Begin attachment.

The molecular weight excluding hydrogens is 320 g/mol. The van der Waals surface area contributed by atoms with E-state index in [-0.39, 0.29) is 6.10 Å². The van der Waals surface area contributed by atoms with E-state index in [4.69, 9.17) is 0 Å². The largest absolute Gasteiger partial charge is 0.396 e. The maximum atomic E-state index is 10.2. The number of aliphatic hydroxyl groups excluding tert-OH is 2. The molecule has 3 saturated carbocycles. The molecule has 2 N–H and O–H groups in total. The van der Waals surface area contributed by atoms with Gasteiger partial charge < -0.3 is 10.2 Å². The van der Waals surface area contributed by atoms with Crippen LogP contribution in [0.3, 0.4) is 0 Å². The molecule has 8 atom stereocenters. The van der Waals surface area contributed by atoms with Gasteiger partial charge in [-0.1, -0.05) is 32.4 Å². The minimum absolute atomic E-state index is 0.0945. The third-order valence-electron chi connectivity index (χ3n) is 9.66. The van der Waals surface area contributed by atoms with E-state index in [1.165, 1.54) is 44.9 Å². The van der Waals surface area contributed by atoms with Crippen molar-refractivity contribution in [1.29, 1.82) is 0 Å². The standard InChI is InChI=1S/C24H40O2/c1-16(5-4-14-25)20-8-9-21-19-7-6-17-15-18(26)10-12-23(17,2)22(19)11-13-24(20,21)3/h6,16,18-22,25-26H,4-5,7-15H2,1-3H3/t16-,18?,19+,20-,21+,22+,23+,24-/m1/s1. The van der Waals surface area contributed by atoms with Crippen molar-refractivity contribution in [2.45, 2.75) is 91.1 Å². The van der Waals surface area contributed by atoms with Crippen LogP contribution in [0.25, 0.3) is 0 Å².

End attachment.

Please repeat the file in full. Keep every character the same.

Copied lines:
The molecular weight excluding hydrogens is 320 g/mol. The van der Waals surface area contributed by atoms with E-state index in [-0.39, 0.29) is 6.10 Å². The van der Waals surface area contributed by atoms with E-state index in [4.69, 9.17) is 0 Å². The largest absolute Gasteiger partial charge is 0.396 e. The maximum atomic E-state index is 10.2. The number of aliphatic hydroxyl groups excluding tert-OH is 2. The molecule has 3 saturated carbocycles. The molecule has 2 N–H and O–H groups in total. The van der Waals surface area contributed by atoms with Gasteiger partial charge < -0.3 is 10.2 Å². The van der Waals surface area contributed by atoms with Crippen LogP contribution in [0.3, 0.4) is 0 Å². The molecule has 8 atom stereocenters. The van der Waals surface area contributed by atoms with Gasteiger partial charge in [-0.1, -0.05) is 32.4 Å². The minimum absolute atomic E-state index is 0.0945. The third-order valence-electron chi connectivity index (χ3n) is 9.66. The van der Waals surface area contributed by atoms with E-state index in [1.165, 1.54) is 44.9 Å². The van der Waals surface area contributed by atoms with Crippen molar-refractivity contribution in [1.29, 1.82) is 0 Å². The standard InChI is InChI=1S/C24H40O2/c1-16(5-4-14-25)20-8-9-21-19-7-6-17-15-18(26)10-12-23(17,2)22(19)11-13-24(20,21)3/h6,16,18-22,25-26H,4-5,7-15H2,1-3H3/t16-,18?,19+,20-,21+,22+,23+,24-/m1/s1. The van der Waals surface area contributed by atoms with Crippen molar-refractivity contribution in [2.45, 2.75) is 91.1 Å². The van der Waals surface area contributed by atoms with Crippen LogP contribution in [0.25, 0.3) is 0 Å².